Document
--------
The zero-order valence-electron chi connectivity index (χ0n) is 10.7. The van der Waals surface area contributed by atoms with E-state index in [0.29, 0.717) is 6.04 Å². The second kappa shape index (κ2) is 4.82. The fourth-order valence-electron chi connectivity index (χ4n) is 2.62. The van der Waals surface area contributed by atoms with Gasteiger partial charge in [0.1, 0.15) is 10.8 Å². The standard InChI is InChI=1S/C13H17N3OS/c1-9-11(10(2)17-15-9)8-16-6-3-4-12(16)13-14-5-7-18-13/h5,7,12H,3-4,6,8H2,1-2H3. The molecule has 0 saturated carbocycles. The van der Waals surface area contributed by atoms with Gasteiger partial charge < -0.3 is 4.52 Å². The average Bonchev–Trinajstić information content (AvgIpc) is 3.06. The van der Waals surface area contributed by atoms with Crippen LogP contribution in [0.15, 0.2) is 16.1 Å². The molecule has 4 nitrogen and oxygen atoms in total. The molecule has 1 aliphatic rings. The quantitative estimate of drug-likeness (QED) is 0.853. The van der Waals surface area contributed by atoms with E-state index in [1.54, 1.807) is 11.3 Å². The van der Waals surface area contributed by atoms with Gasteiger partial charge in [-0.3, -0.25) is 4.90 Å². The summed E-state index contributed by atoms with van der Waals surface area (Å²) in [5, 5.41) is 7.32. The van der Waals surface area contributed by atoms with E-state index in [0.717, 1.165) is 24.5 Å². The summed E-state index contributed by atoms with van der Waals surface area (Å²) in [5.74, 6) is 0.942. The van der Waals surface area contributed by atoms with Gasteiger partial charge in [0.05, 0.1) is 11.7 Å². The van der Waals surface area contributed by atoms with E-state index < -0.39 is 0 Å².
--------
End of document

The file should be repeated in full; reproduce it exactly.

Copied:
The zero-order valence-electron chi connectivity index (χ0n) is 10.7. The van der Waals surface area contributed by atoms with E-state index in [0.29, 0.717) is 6.04 Å². The second kappa shape index (κ2) is 4.82. The fourth-order valence-electron chi connectivity index (χ4n) is 2.62. The van der Waals surface area contributed by atoms with Gasteiger partial charge in [0.1, 0.15) is 10.8 Å². The standard InChI is InChI=1S/C13H17N3OS/c1-9-11(10(2)17-15-9)8-16-6-3-4-12(16)13-14-5-7-18-13/h5,7,12H,3-4,6,8H2,1-2H3. The molecule has 0 saturated carbocycles. The van der Waals surface area contributed by atoms with Gasteiger partial charge < -0.3 is 4.52 Å². The average Bonchev–Trinajstić information content (AvgIpc) is 3.06. The van der Waals surface area contributed by atoms with Crippen LogP contribution in [0.15, 0.2) is 16.1 Å². The molecule has 4 nitrogen and oxygen atoms in total. The molecule has 1 aliphatic rings. The quantitative estimate of drug-likeness (QED) is 0.853. The van der Waals surface area contributed by atoms with E-state index in [1.54, 1.807) is 11.3 Å². The van der Waals surface area contributed by atoms with Gasteiger partial charge in [-0.3, -0.25) is 4.90 Å². The summed E-state index contributed by atoms with van der Waals surface area (Å²) in [5, 5.41) is 7.32. The van der Waals surface area contributed by atoms with E-state index in [0.717, 1.165) is 24.5 Å². The summed E-state index contributed by atoms with van der Waals surface area (Å²) in [5.74, 6) is 0.942. The van der Waals surface area contributed by atoms with Gasteiger partial charge in [0.05, 0.1) is 11.7 Å². The van der Waals surface area contributed by atoms with E-state index < -0.39 is 0 Å².